ROCKFORD — About 40 vehicles circled the block around the Winnebago County Justice Center Friday afternoon as part of a demonstration calling on the county's criminal justice authorities to free jail inmates to keep them safe from COVID-19.

The group of citizen protesters, who described themselves as a coalition of organizations from across the Rockford area, drove in circles around the jail with horns honking and briefly stopped in front of the justice center. A handmade sign that read "Free them all" was affixed to one of the vehicles. Another sign read "There is no social distancing in Winnebago County Jail."

Shalonda Lambert of Milwaukee, Wisconsin, said several of the demonstrators, herself included, had loved ones inside the jail. They’re concerned about the conditions and the health of the detainees, who have no choice over who they come in contact with, she said.

She wanted to deliver a message to criminal justice authorities: "I need them to understand that our loved ones’ lives matter," she said.

One inmate and one corrections officer have tested positive for COVID-19, according to the Winnebago County Sheriff’s Department. The county said April 26 that a man in his 40s, who had been in custody since March 30, tested positive for the potentially fatal respiratory disease.

The corrections officer tested positive in mid-April but had been off duty since March 5.

Similar protests have been staged at the Cook County Jail in Chicago, one of the largest facilities in the country and home to one of the biggest coronavirus outbreaks. There have been 500 detainees and 300 corrections officers to test positive for the virus in Cook County, and six inmates and one guard have died from COVID-19, according to WBEZ.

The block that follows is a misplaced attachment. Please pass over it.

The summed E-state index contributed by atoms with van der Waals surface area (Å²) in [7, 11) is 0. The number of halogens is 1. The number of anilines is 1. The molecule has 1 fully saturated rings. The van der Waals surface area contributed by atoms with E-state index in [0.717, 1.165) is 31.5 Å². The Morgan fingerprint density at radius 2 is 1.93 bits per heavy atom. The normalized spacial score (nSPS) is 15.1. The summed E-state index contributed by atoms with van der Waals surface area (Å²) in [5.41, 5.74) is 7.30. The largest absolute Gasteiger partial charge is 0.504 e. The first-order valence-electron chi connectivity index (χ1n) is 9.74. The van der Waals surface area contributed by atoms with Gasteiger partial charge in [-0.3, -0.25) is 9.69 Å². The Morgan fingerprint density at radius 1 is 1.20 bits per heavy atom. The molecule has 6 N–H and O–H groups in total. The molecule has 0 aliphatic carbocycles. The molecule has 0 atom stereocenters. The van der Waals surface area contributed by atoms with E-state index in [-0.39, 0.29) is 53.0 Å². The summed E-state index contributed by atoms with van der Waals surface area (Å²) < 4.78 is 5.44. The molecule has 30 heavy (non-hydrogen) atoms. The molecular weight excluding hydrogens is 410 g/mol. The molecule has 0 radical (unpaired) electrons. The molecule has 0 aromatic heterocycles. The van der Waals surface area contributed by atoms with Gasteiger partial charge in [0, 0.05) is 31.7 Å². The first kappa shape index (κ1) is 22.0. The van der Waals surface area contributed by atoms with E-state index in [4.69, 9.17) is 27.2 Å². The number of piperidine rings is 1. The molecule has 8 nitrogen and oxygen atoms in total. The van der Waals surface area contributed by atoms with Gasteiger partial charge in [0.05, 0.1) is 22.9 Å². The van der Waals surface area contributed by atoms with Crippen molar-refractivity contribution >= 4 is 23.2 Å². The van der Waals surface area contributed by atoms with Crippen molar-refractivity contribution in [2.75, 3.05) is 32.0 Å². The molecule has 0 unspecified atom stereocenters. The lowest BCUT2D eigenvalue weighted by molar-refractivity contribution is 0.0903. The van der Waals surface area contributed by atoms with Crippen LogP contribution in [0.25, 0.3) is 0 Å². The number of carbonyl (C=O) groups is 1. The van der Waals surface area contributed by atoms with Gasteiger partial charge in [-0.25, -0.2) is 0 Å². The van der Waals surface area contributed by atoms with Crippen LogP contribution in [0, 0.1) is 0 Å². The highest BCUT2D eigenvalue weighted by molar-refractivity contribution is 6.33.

In Rockford, Lambert said inmates need better medical care, food and for their masks to be changed out more frequently.

In a news release issued Friday, demonstrators listed several demands of those with decision-making authority within the county's criminal justice system:

The release of all county jail inmates on a self-recognizance bond or reduced bond.

The release of all county detainees in the jail or in county detention facilities as soon as possible, including at-risk, youth and immune-compromised individuals and those over the age of 50.

Request that federal officials release those held in the jail on federal charges.

Prohibit punitive confinement of inmates to singe cells for 23 hours a day and provide inmates with personal protective equipment and mandatory coronavirus testing.

Provide all inmates and detainees with personal hygiene, cleaning, and sanitation supplies and free and access to free health care services, phone calls and messaging services.

The jail remains a safe detention facility for inmates, said Katie Zimmerman, a spokeswoman for the sheriff's department. The department is cleaning and sanitizing the jail more frequently since the coronavirus outbreak began and any new inmates booked at the jail are housed in separate quarters from those already there, she said.

Inmates pay nothing for a COVID-19 test and, for a nominal copay, have access to around-the-clock health care, including medical, dental, mental health and pharmaceutical services provided by University of Illinois College of Medicine at Rockford. Any inmate who complains of illness or COVID-19 symptoms is immediately tested for the virus and provided any necessary medical treatment, Zimmerman said.

The jail population has dropped significantly since the onset of the coronavirus pandemic. The jail has had roughly 560 detainees a day this month compared to 780 per day last year.

That reduction is largely because police in mid-March started issuing notices to appear in court for misdemeanor crimes rather than making an arrest. Authorities also identified nonviolent offenders for release after judges could weigh in on the matter in bond court.

Kevin Haas:; @KevinMHaas

Isaac Guerrero:; @isaac_rrs